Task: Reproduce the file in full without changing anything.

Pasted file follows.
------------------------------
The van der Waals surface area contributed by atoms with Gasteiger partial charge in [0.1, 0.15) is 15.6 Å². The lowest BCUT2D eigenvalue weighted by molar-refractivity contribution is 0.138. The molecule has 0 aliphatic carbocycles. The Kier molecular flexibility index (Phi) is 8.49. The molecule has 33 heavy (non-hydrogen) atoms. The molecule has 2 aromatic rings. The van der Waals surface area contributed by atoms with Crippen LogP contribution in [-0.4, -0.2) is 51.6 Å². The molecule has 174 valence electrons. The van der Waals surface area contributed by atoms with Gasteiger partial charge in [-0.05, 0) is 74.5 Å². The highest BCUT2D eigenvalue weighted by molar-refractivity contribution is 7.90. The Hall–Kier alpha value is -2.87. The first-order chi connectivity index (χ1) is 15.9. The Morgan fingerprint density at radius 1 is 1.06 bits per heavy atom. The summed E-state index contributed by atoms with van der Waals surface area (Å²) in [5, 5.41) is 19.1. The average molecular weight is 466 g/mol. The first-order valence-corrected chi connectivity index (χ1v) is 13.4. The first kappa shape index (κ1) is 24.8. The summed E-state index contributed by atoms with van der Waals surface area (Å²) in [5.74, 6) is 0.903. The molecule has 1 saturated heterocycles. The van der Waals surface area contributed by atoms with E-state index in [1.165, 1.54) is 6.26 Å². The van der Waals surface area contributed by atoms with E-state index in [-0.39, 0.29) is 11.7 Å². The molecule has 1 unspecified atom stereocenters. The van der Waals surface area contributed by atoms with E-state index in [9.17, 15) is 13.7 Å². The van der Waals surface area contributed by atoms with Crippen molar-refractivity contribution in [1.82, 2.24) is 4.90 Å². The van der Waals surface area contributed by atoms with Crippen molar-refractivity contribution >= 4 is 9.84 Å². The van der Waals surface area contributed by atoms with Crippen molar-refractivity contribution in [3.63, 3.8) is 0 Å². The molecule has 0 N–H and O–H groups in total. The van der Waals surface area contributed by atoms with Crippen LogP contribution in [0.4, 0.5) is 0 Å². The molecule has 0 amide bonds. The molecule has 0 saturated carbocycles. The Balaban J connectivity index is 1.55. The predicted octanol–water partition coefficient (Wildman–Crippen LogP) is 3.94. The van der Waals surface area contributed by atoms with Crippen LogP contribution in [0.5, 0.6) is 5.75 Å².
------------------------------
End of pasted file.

The van der Waals surface area contributed by atoms with Gasteiger partial charge in [0.1, 0.15) is 15.6 Å². The lowest BCUT2D eigenvalue weighted by molar-refractivity contribution is 0.138. The molecule has 0 aliphatic carbocycles. The Kier molecular flexibility index (Phi) is 8.49. The molecule has 33 heavy (non-hydrogen) atoms. The molecule has 2 aromatic rings. The van der Waals surface area contributed by atoms with Crippen LogP contribution in [-0.4, -0.2) is 51.6 Å². The molecule has 174 valence electrons. The van der Waals surface area contributed by atoms with Gasteiger partial charge in [-0.05, 0) is 74.5 Å². The highest BCUT2D eigenvalue weighted by molar-refractivity contribution is 7.90. The Hall–Kier alpha value is -2.87. The first-order chi connectivity index (χ1) is 15.9. The Morgan fingerprint density at radius 1 is 1.06 bits per heavy atom. The summed E-state index contributed by atoms with van der Waals surface area (Å²) in [5, 5.41) is 19.1. The average molecular weight is 466 g/mol. The first-order valence-corrected chi connectivity index (χ1v) is 13.4. The first kappa shape index (κ1) is 24.8. The summed E-state index contributed by atoms with van der Waals surface area (Å²) in [5.74, 6) is 0.903. The molecule has 1 saturated heterocycles. The van der Waals surface area contributed by atoms with E-state index in [1.165, 1.54) is 6.26 Å². The van der Waals surface area contributed by atoms with E-state index in [-0.39, 0.29) is 11.7 Å². The molecule has 1 unspecified atom stereocenters. The van der Waals surface area contributed by atoms with E-state index in [9.17, 15) is 13.7 Å². The van der Waals surface area contributed by atoms with Crippen molar-refractivity contribution in [1.82, 2.24) is 4.90 Å². The van der Waals surface area contributed by atoms with Crippen molar-refractivity contribution >= 4 is 9.84 Å². The van der Waals surface area contributed by atoms with Crippen molar-refractivity contribution in [3.63, 3.8) is 0 Å². The molecule has 0 N–H and O–H groups in total. The van der Waals surface area contributed by atoms with Crippen LogP contribution in [0.4, 0.5) is 0 Å². The molecule has 0 amide bonds. The molecule has 0 saturated carbocycles. The Balaban J connectivity index is 1.55. The predicted octanol–water partition coefficient (Wildman–Crippen LogP) is 3.94. The van der Waals surface area contributed by atoms with Crippen LogP contribution in [0.5, 0.6) is 5.75 Å².